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Research Project: Childhood Obesity Prevention

Location: Children's Nutrition Research Center

Title: Food parenting practices for 5 to 12 year old children: A concept map analysis of parenting and nutrition experts input

Author
item O'connor, Teresia - Children'S Nutrition Research Center (CNRC)
item Masse, Louise - University Of British Columbia
item Tu, Andrew - University Of British Columbia
item Watts, Allison - University Of Minnesota
item Hughes, Sheryl - Children'S Nutrition Research Center (CNRC)
item Beauchamp, Mark - University Of British Columbia
item Baranowski, Tom - Children'S Nutrition Research Center (CNRC)
item Pham, Truc - Children'S Nutrition Research Center (CNRC)
item Berge, Jerica - University Of Minnesota
item Fiese, Barbara - University Of Illinois
item Golley, Rebecca - University Of South Australia
item Hingle, Melanie - University Of Arizona
item Kremers, Stef - Maastricht University
item Rhee, Kyung - University Of California
item Skouteris, Helen - Deakin University
item Vaughn, Amber - University Of North Carolina

Submitted to: International Journal of Behavioral Nutrition and Physical Activity
Publication Type: Peer Reviewed Journal
Publication Acceptance Date: 8/16/2017
Publication Date: 9/11/2017
Citation: O'Connor, T.M., Masse, L.C., Tu, A.W., Watts, A.W., Hughes, S.O., Beauchamp, M.R., Baranowski, T., Pham, T., Berge, J.M., Fiese, B., Golley, R., Hingle, M., Kremers, S.P., Rhee, K.E., Skouteris, H., Vaughn, A. 2017. Food parenting practices for 5 to 12 year old children: A concept map analysis of parenting and nutrition experts input. International Journal of Behavioral Nutrition and Physical Activity. 14:122. https://doi.org/10.1186/s12966-017-0572-1.
DOI: https://doi.org/10.1186/s12966-017-0572-1

Interpretive Summary: Parents are considered an important influence on their children's eating behaviors and food intake. While many studies have investigated food parenting practices, there is little agreement as to how parenting in regards to children's dietary intake should be conceptualized or measured, with over 70 food parenting practice instruments identified by our group in a previous systematic review. This makes it difficult to compare results across studies and ultimately to get a fuller understanding of how parents influence their children's eating behaviors and food intake. This study therefore engaged 25 experts from eight countries (Australia, Canada, Finland, Japan, Mexico, Netherlands, United Kingdom, and US) to help develop a conceptual framework for food parenting practices in regards to 5-12 year old children. Experts were asked to sort 110 unique food parent practice concepts into categories to inform the development of a framework. They were provided a previously published food parenting content map to guide them, but were not required to use it. Multidimensional scaling analysis integrated all the experts' sorting patterns and a cluster analysis identified how the practices fit together into clusters. A subjective review with expert input of these categories resulted in two food parenting practice frameworks, a parsimonious solution with 7 constructs, and a comprehensive solution with 17 constructs. A majority of the experts preferred the comprehensive solution, but several wanted both to be presented. In the future, the frameworks will be tested with data from parents whose child is 5-12 years old to assess its structure and inform the development of a calibrated item bank for others to use.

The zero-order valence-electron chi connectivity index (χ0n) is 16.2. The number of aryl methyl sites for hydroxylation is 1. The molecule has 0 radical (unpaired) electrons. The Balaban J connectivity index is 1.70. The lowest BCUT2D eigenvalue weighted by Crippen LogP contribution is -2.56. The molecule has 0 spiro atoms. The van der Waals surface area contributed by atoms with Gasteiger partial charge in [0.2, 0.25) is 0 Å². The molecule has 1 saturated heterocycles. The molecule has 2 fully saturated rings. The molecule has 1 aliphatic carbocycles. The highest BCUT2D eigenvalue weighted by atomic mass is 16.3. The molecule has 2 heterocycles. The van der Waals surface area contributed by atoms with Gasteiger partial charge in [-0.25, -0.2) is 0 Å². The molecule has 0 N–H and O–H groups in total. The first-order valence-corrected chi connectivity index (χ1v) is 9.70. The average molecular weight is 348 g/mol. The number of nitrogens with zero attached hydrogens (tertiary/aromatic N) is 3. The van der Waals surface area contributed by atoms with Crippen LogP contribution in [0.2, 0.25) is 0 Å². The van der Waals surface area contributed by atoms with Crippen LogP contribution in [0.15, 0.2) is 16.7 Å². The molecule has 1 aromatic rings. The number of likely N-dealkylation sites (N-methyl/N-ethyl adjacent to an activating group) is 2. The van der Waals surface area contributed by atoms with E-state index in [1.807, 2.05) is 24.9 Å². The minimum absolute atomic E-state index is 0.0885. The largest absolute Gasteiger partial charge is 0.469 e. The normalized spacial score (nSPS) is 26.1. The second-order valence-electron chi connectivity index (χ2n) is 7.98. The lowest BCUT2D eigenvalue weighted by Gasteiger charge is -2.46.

Technical Abstract: Parents are an important influence on children's dietary intake and eating behaviors. However, the lack of a conceptual framework and inconsistent assessment of food parenting practices limits our understanding of which food parenting practices are most influential on children. The aim of this study was to develop a food parenting practice conceptual framework using systematic approaches of literature reviews and expert input. A previously completed systematic review of food parenting practice instruments and a qualitative study of parents informed the development of a food parenting practice item bank consisting of 3632 food parenting practice items. The original item bank was further reduced to 110 key food parenting concepts using binning and winnowing techniques. A panel of 32 experts in parenting and nutrition were invited to sort the food parenting practice concepts into categories that reflected their perceptions of a food parenting practice conceptual framework. Multi-dimensional scaling produced a point map of the sorted concepts and hierarchical cluster analysis identified potential solutions. Subjective modifications were used to identify two potential solutions, with additional feedback from the expert panel requested. The experts came from 8 countries and 25 participated in the sorting and 23 provided additional feedback. A parsimonious and a comprehensive concept map were developed based on the clustering of the food parenting practice constructs. The parsimonious concept map contained 7 constructs, while the comprehensive concept map contained 17 constructs and was informed by a previously published content map for food parenting practices. Most of the experts (52%) preferred the comprehensive concept map, while 35% preferred to present both solutions. The comprehensive food parenting practice conceptual map will provide the basis for developing a calibrated Item Response Modeling (IRM) item bank that can be used with computerized adaptive testing. Such an item bank will allow for more consistency in measuring food parenting practices across studies to better assess the impact of food parenting practices on child outcomes and the effect of interventions that target parents as agents of change.